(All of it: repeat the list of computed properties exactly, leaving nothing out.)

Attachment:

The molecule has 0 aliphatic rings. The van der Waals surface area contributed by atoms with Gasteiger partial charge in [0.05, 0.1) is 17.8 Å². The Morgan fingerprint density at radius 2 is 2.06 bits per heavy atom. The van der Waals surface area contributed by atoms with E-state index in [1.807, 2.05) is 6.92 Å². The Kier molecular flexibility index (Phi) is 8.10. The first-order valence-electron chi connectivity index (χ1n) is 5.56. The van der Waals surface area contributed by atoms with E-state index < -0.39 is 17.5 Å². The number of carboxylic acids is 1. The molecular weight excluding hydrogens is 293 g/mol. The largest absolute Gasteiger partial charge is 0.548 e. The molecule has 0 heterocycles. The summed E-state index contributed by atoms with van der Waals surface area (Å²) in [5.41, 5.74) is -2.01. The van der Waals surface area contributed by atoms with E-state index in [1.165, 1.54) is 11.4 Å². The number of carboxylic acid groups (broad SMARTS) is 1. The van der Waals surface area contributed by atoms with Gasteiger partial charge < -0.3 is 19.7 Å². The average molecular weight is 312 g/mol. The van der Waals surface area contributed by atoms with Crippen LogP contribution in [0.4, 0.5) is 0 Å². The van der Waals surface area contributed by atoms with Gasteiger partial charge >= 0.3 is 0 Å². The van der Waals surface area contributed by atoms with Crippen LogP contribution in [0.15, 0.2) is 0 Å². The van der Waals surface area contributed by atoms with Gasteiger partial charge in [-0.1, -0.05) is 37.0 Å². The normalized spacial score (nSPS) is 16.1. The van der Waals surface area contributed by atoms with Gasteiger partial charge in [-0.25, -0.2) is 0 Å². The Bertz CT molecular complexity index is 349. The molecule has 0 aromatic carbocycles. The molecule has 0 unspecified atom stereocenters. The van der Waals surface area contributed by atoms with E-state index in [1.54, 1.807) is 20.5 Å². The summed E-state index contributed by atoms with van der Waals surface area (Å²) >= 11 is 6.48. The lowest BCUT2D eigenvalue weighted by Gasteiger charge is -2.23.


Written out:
The molecule has 0 aliphatic rings. The van der Waals surface area contributed by atoms with Gasteiger partial charge in [0.05, 0.1) is 17.8 Å². The Morgan fingerprint density at radius 2 is 2.06 bits per heavy atom. The van der Waals surface area contributed by atoms with E-state index in [1.807, 2.05) is 6.92 Å². The Kier molecular flexibility index (Phi) is 8.10. The first-order valence-electron chi connectivity index (χ1n) is 5.56. The van der Waals surface area contributed by atoms with E-state index < -0.39 is 17.5 Å². The number of carboxylic acids is 1. The molecular weight excluding hydrogens is 293 g/mol. The largest absolute Gasteiger partial charge is 0.548 e. The molecule has 0 heterocycles. The summed E-state index contributed by atoms with van der Waals surface area (Å²) in [5.41, 5.74) is -2.01. The van der Waals surface area contributed by atoms with E-state index in [1.165, 1.54) is 11.4 Å². The number of carboxylic acid groups (broad SMARTS) is 1. The van der Waals surface area contributed by atoms with Gasteiger partial charge < -0.3 is 19.7 Å². The average molecular weight is 312 g/mol. The van der Waals surface area contributed by atoms with Crippen LogP contribution in [0.4, 0.5) is 0 Å². The van der Waals surface area contributed by atoms with Gasteiger partial charge >= 0.3 is 0 Å². The van der Waals surface area contributed by atoms with Crippen LogP contribution in [0.15, 0.2) is 0 Å². The van der Waals surface area contributed by atoms with Gasteiger partial charge in [-0.1, -0.05) is 37.0 Å². The normalized spacial score (nSPS) is 16.1. The van der Waals surface area contributed by atoms with Gasteiger partial charge in [-0.25, -0.2) is 0 Å². The Bertz CT molecular complexity index is 349. The molecule has 0 aromatic carbocycles. The molecule has 0 unspecified atom stereocenters. The van der Waals surface area contributed by atoms with E-state index in [1.54, 1.807) is 20.5 Å². The summed E-state index contributed by atoms with van der Waals surface area (Å²) >= 11 is 6.48. The lowest BCUT2D eigenvalue weighted by Gasteiger charge is -2.23.